FREMONT, California — One of the world's highest-profile automakers, located in this East Bay suburb, has launched a feature called "Full Self-Driving." Despite its name, the technology requires the constant vigilance of human drivers, who remain responsible for all vehicle operations.
In the shadow of Tesla, another company only 2 miles down the road, Pony.ai, has developed actual Level 4 autonomous driving technology, meaning the vehicle can operate without any human oversight. Pony.ai holds growing ambitions of deploying robotaxis across the globe.
The company took another step closer to that goal in October, receiving authorization to conduct driverless testing on public roads in Beijing. The permit allows Pony to test without human safety drivers in a 7.7-square-mile area that includes major subway stations. It follows permits granted by Chinese authorities this year for testing of both autonomous cars and trucks on highways near the city.
Pony, which counts Toyota, Hyundai, FAW and GAC as automotive partners, is now approved for driverless testing in five cities on two continents. With $1.1 billion raised to date, including $400 million from Toyota, the company has, somewhat quietly, established itself as a global contender.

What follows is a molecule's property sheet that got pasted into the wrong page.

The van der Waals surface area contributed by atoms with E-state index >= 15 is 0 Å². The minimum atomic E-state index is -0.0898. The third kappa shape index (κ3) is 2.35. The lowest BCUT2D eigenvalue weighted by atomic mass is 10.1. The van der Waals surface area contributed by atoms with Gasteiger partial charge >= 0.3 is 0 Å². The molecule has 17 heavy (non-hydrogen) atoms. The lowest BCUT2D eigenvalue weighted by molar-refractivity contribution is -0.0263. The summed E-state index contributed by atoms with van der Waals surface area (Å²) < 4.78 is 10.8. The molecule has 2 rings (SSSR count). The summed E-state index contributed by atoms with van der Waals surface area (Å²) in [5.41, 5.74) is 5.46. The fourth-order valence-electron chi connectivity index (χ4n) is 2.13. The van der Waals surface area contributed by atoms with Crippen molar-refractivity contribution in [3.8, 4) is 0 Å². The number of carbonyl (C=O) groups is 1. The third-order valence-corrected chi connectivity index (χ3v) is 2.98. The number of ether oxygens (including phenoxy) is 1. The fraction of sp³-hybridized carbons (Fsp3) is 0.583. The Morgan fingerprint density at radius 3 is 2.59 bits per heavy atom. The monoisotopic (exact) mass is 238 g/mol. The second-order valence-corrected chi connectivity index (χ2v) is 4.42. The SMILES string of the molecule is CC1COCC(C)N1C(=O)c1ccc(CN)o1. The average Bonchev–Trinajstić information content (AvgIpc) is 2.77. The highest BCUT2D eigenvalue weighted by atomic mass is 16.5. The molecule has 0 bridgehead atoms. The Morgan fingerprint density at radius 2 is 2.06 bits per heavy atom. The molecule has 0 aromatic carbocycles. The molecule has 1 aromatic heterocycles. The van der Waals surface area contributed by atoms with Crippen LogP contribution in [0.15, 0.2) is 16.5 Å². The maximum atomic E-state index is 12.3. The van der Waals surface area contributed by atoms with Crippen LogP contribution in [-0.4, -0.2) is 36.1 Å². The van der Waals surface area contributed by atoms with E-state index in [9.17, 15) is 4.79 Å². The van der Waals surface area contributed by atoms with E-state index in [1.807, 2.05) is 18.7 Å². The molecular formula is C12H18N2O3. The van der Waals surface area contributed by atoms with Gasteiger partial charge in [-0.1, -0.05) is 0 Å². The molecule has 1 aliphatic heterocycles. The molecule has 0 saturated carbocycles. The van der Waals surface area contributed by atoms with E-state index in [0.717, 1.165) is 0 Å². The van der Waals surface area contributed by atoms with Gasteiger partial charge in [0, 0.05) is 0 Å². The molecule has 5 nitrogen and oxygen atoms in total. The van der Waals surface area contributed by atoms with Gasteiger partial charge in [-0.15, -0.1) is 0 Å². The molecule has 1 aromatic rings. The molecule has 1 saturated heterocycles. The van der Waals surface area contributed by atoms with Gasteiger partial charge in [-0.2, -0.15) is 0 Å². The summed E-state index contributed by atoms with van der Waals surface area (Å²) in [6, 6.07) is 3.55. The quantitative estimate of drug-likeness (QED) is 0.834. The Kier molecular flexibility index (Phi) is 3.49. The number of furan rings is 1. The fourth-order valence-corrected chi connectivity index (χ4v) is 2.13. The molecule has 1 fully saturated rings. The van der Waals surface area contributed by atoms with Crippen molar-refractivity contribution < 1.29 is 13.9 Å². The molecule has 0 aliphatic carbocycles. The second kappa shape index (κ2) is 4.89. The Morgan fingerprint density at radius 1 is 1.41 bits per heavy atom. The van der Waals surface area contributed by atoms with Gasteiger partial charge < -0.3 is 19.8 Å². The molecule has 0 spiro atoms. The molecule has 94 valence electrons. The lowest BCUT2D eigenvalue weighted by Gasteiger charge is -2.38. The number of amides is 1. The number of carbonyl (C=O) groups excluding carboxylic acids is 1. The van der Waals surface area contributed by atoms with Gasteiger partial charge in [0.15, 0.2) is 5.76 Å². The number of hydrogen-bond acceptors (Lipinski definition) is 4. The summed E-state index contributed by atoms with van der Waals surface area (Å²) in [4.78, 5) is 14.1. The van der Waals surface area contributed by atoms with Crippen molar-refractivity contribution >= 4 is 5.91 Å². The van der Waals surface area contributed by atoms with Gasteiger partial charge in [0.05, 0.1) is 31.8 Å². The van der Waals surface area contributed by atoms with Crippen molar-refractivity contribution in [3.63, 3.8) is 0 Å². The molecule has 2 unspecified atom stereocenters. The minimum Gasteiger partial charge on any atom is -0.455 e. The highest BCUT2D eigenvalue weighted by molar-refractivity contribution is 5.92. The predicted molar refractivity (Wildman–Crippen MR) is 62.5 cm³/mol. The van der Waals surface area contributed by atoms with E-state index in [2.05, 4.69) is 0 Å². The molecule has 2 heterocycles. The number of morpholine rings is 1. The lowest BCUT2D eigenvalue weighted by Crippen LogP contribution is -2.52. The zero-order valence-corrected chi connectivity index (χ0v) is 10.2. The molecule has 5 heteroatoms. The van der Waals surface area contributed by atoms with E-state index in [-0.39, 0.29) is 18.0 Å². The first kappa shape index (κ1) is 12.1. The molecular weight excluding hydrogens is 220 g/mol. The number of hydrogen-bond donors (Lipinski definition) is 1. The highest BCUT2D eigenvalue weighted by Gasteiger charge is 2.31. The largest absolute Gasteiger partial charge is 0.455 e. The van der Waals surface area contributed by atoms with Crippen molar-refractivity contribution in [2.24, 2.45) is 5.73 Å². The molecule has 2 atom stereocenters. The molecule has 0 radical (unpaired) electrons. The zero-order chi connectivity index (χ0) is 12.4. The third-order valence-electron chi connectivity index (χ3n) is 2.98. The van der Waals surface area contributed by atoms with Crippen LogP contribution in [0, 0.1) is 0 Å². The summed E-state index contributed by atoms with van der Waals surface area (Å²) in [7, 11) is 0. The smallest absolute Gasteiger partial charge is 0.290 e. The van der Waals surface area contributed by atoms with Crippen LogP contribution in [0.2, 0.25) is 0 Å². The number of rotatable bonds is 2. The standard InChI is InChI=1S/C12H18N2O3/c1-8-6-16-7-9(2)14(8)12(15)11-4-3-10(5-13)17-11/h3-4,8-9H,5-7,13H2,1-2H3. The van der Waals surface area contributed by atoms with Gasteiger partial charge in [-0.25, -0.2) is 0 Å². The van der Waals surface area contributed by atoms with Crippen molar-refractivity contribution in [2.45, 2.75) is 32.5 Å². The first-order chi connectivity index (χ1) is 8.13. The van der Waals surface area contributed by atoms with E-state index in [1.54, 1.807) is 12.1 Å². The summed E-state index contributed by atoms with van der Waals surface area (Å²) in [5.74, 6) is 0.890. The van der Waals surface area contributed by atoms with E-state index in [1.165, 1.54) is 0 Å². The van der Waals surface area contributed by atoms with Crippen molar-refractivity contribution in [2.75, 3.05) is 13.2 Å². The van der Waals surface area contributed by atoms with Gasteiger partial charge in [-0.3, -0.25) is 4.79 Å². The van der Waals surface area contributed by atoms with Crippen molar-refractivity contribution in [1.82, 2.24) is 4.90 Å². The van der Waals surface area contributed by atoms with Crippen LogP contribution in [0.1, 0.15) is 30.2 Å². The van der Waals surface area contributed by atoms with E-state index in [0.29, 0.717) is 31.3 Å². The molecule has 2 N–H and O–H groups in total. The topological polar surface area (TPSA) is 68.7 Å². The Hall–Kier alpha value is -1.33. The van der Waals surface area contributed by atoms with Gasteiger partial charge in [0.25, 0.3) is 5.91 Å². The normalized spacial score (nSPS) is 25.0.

"It really is a blue chip company with a strong leadership team that has deep knowledge and experience," said Michael Dunne, founder and CEO of ZoZo Go, a consulting firm that specializes in helping U.S. automotive companies better understand Asian markets.
Beyond Beijing, Pony conducts driverless testing in Guangzhou and has a human safety backup aboard in Shanghai trials. In California, daily driverless testing is conducted in Fremont and Milpitas. The company runs further testing in Irvine, California.
An ever-expanding scope of geographies and operations is key to the company's strategy.
"Obtaining driverless test permits is solid proof of Pony.ai's leading position in the autonomous driving industry," said Ning Zhang, vice president and head of the company's Beijing R&D center.